I realized that there will likely be – and perhaps already have been – times in this discernment journey when I’ll be called to run in the dark, without any tangible or visible evidence of others … but all the while knowing that I will never really be alone.

My prayer as I concluded my run was that I might hold onto the moments when other bouncing lights have passed me and shared their glimmer; that emboldened by God’s grace, I might know the truth of community, solidarity and accompaniment even when the light is no longer visible.

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Sister Tracey Horan

Sister Tracey Horan is a Sister of Providence in formation. She professed first vows in 2017. She is a former intern at White Violet Center for Eco-Justice, a ministry of the Sisters of Providence. She currently ministers as education coordinator at the Kino Border Initiative/Iniciativa Kino para la Frontera where she works with an education team to coordinate and host individuals and groups for immersions to the U.S./Mexico border in order to engage participants on the current reality of migration.

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8 Comments

  1. Jean on October 6, 2015 at 8:16 am

    Tracey,

    I love your blogs!! You have a wonderful gift for writing and planting images throughout. I know that I’ll be looking for those bouncing lights in my life and reflecting on the people/events that have shined in my past.

    thanks!

  2. Paula Damiano, SP on October 6, 2015 at 9:57 am

    Thanks for a fine meditation!
    Your sister,
    paula

  3. CTharol Nolan on October 6, 2015 at 12:21 pm

    You/we are not alone! What a wonderful thing to remember. Thanks for sharing, Tracey.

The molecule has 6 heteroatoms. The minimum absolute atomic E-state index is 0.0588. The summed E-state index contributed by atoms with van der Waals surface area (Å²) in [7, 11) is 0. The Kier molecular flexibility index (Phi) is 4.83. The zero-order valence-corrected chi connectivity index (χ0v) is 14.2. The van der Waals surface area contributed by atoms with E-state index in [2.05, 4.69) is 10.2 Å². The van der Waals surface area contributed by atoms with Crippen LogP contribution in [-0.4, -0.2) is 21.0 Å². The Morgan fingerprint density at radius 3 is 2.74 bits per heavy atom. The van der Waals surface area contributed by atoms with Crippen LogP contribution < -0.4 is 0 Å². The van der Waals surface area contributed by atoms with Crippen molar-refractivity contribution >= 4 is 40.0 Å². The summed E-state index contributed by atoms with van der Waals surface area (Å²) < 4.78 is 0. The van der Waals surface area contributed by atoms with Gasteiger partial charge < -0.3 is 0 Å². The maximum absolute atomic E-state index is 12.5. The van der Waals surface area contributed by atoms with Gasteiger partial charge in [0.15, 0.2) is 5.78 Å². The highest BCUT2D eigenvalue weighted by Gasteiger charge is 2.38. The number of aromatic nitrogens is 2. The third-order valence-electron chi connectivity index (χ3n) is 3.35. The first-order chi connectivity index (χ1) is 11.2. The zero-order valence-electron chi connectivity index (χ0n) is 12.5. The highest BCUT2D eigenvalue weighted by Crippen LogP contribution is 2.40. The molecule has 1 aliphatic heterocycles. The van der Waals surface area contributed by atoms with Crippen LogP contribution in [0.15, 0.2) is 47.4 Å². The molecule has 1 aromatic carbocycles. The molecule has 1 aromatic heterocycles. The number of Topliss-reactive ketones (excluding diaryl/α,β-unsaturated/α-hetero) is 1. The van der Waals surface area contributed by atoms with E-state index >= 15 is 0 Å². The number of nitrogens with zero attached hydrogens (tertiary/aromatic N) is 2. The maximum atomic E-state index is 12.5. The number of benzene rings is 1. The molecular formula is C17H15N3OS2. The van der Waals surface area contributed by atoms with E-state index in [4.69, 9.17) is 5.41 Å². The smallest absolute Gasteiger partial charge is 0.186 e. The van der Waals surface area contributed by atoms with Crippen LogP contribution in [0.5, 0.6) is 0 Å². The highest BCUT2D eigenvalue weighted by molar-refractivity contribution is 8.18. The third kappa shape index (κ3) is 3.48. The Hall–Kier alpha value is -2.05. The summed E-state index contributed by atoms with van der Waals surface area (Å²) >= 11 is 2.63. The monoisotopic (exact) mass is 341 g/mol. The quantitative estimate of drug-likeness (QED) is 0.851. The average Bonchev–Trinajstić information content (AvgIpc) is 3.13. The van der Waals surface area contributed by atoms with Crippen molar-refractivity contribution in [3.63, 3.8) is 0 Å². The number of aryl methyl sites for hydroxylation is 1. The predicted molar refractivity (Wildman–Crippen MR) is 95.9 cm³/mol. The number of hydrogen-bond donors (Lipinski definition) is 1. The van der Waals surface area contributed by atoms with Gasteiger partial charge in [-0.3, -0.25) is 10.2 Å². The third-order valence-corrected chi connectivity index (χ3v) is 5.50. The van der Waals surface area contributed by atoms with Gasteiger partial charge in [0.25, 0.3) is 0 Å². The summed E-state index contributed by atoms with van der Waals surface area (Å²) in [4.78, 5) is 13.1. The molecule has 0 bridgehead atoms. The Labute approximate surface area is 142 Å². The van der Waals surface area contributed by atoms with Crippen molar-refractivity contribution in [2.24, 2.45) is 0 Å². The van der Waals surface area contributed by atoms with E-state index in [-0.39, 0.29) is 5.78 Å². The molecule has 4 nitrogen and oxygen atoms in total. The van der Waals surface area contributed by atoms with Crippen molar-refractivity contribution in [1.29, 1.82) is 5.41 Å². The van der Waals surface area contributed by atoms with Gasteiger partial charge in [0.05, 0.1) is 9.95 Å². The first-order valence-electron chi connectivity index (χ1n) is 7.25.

4. Mary Ryan on October 6, 2015 at 3:07 pm

    Tracey,

    A beautiful piece of work. Thanks for sharing with us.

    Mary Ryan

  5. Nancy on October 6, 2015 at 3:44 pm

    What a most beautiful piece of reflection, Tracey. I love it.

  6. Sharon Kreuz on October 8, 2015 at 5:32 pm

    We sang “The Servant Song” this past Sunday. The words of your blog brought it back to my mind………
    We are pilgrims on a journey; We are travelers on the road; We are here to help each other, walk the mile and bear the load.
    I will hold the Christ-light for you, In the night-time of your fear. I will hold my hand out to you; Speak the Peace you long to hear.
    Thanks. Comforting Message.
    Sharon

  7. Paula Modaff, S.P. on October 9, 2015 at 2:10 pm

    You have allowed the Holy Spirit to “do it” again in you, Tracey. Thank you.

  8. John Herbertz, Duluth, MN on October 15, 2015 at 1:23 pm

    As an uncle who dearly loves you . . . please find a running buddy! That’s the first lesson Mateo learned as a cub scout. Enjoy the run . . . it’s all about the journey.
    Todos mis amor y oraciones, Tio Juancito xo